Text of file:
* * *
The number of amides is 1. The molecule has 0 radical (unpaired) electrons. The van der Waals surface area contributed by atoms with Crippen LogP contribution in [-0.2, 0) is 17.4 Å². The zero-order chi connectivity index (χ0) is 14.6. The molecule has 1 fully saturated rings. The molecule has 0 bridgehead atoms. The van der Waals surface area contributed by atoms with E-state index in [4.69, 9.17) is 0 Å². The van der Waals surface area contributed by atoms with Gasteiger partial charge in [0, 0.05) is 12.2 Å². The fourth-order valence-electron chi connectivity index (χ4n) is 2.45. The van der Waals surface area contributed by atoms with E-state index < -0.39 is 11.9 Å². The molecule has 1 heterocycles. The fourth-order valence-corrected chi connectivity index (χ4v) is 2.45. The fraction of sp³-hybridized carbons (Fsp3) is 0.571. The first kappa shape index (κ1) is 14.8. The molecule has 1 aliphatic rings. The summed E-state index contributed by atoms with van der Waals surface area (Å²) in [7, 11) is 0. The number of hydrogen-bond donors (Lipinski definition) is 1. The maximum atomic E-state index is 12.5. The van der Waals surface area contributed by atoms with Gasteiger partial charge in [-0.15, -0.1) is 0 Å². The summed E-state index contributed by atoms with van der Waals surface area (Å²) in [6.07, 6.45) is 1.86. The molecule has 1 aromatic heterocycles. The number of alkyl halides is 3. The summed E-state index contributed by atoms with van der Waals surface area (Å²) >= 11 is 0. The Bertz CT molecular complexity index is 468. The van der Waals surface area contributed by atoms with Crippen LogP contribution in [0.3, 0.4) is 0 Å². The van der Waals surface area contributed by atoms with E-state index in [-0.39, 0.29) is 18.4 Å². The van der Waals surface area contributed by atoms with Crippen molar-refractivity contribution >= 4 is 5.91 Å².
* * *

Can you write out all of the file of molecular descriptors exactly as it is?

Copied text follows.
The number of amides is 1. The molecule has 0 radical (unpaired) electrons. The van der Waals surface area contributed by atoms with Crippen LogP contribution in [-0.2, 0) is 17.4 Å². The zero-order chi connectivity index (χ0) is 14.6. The molecule has 1 fully saturated rings. The molecule has 0 bridgehead atoms. The van der Waals surface area contributed by atoms with E-state index in [4.69, 9.17) is 0 Å². The van der Waals surface area contributed by atoms with Gasteiger partial charge in [0, 0.05) is 12.2 Å². The fourth-order valence-electron chi connectivity index (χ4n) is 2.45. The van der Waals surface area contributed by atoms with E-state index < -0.39 is 11.9 Å². The molecule has 1 heterocycles. The fourth-order valence-corrected chi connectivity index (χ4v) is 2.45. The fraction of sp³-hybridized carbons (Fsp3) is 0.571. The first kappa shape index (κ1) is 14.8. The molecule has 1 aliphatic rings. The summed E-state index contributed by atoms with van der Waals surface area (Å²) in [7, 11) is 0. The number of hydrogen-bond donors (Lipinski definition) is 1. The maximum atomic E-state index is 12.5. The van der Waals surface area contributed by atoms with Gasteiger partial charge in [-0.15, -0.1) is 0 Å². The summed E-state index contributed by atoms with van der Waals surface area (Å²) in [6.07, 6.45) is 1.86. The molecule has 1 aromatic heterocycles. The number of alkyl halides is 3. The summed E-state index contributed by atoms with van der Waals surface area (Å²) >= 11 is 0. The Bertz CT molecular complexity index is 468. The van der Waals surface area contributed by atoms with Crippen LogP contribution in [0.3, 0.4) is 0 Å². The van der Waals surface area contributed by atoms with E-state index in [-0.39, 0.29) is 18.4 Å². The van der Waals surface area contributed by atoms with Crippen molar-refractivity contribution >= 4 is 5.91 Å².